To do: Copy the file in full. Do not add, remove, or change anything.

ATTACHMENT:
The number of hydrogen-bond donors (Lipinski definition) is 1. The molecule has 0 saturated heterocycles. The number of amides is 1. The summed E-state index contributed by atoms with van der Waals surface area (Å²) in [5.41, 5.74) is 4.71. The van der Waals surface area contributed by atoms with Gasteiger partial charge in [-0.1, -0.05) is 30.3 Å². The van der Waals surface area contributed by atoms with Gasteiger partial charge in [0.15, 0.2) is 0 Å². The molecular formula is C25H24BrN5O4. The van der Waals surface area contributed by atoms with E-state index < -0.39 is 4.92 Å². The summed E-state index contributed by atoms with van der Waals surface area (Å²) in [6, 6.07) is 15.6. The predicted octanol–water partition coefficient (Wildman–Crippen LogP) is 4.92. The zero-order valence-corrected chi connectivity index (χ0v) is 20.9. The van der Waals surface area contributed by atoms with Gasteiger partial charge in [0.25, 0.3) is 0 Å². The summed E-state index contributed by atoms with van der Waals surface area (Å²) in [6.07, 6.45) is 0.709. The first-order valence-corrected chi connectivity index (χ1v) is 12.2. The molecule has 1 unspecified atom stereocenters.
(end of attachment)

The number of hydrogen-bond donors (Lipinski definition) is 1. The molecule has 0 saturated heterocycles. The number of amides is 1. The summed E-state index contributed by atoms with van der Waals surface area (Å²) in [5.41, 5.74) is 4.71. The van der Waals surface area contributed by atoms with Gasteiger partial charge in [-0.1, -0.05) is 30.3 Å². The van der Waals surface area contributed by atoms with Gasteiger partial charge in [0.15, 0.2) is 0 Å². The molecular formula is C25H24BrN5O4. The van der Waals surface area contributed by atoms with E-state index < -0.39 is 4.92 Å². The summed E-state index contributed by atoms with van der Waals surface area (Å²) in [6, 6.07) is 15.6. The predicted octanol–water partition coefficient (Wildman–Crippen LogP) is 4.92. The zero-order valence-corrected chi connectivity index (χ0v) is 20.9. The van der Waals surface area contributed by atoms with Gasteiger partial charge in [0.25, 0.3) is 0 Å². The summed E-state index contributed by atoms with van der Waals surface area (Å²) in [6.07, 6.45) is 0.709. The first-order valence-corrected chi connectivity index (χ1v) is 12.2. The molecule has 1 unspecified atom stereocenters.